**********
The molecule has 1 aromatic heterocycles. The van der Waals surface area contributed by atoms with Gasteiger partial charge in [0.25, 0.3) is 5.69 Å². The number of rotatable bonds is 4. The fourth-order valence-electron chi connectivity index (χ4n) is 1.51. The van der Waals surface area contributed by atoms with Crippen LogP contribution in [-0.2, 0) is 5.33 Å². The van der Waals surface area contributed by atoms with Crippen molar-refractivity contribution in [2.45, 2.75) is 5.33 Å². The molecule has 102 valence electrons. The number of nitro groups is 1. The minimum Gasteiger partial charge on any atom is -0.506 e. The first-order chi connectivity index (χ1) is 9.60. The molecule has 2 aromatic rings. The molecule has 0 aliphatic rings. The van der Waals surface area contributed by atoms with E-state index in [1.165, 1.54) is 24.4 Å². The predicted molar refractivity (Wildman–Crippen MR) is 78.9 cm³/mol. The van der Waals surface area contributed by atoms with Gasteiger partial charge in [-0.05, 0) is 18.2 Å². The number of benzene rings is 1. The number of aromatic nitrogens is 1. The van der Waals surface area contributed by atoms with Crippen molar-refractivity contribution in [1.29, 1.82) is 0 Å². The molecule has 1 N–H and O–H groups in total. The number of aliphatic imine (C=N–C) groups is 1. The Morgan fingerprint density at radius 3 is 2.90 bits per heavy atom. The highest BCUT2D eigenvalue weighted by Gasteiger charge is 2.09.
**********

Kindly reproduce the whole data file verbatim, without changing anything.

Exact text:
The molecule has 1 aromatic heterocycles. The van der Waals surface area contributed by atoms with Gasteiger partial charge in [0.25, 0.3) is 5.69 Å². The number of rotatable bonds is 4. The fourth-order valence-electron chi connectivity index (χ4n) is 1.51. The van der Waals surface area contributed by atoms with Crippen LogP contribution in [-0.2, 0) is 5.33 Å². The van der Waals surface area contributed by atoms with Crippen molar-refractivity contribution in [2.45, 2.75) is 5.33 Å². The molecule has 102 valence electrons. The number of nitro groups is 1. The minimum Gasteiger partial charge on any atom is -0.506 e. The first-order chi connectivity index (χ1) is 9.60. The molecule has 2 aromatic rings. The molecule has 0 aliphatic rings. The van der Waals surface area contributed by atoms with E-state index in [1.165, 1.54) is 24.4 Å². The predicted molar refractivity (Wildman–Crippen MR) is 78.9 cm³/mol. The van der Waals surface area contributed by atoms with Gasteiger partial charge in [-0.05, 0) is 18.2 Å². The number of benzene rings is 1. The number of aromatic nitrogens is 1. The van der Waals surface area contributed by atoms with Crippen molar-refractivity contribution in [1.29, 1.82) is 0 Å². The molecule has 1 N–H and O–H groups in total. The number of aliphatic imine (C=N–C) groups is 1. The Morgan fingerprint density at radius 3 is 2.90 bits per heavy atom. The highest BCUT2D eigenvalue weighted by Gasteiger charge is 2.09.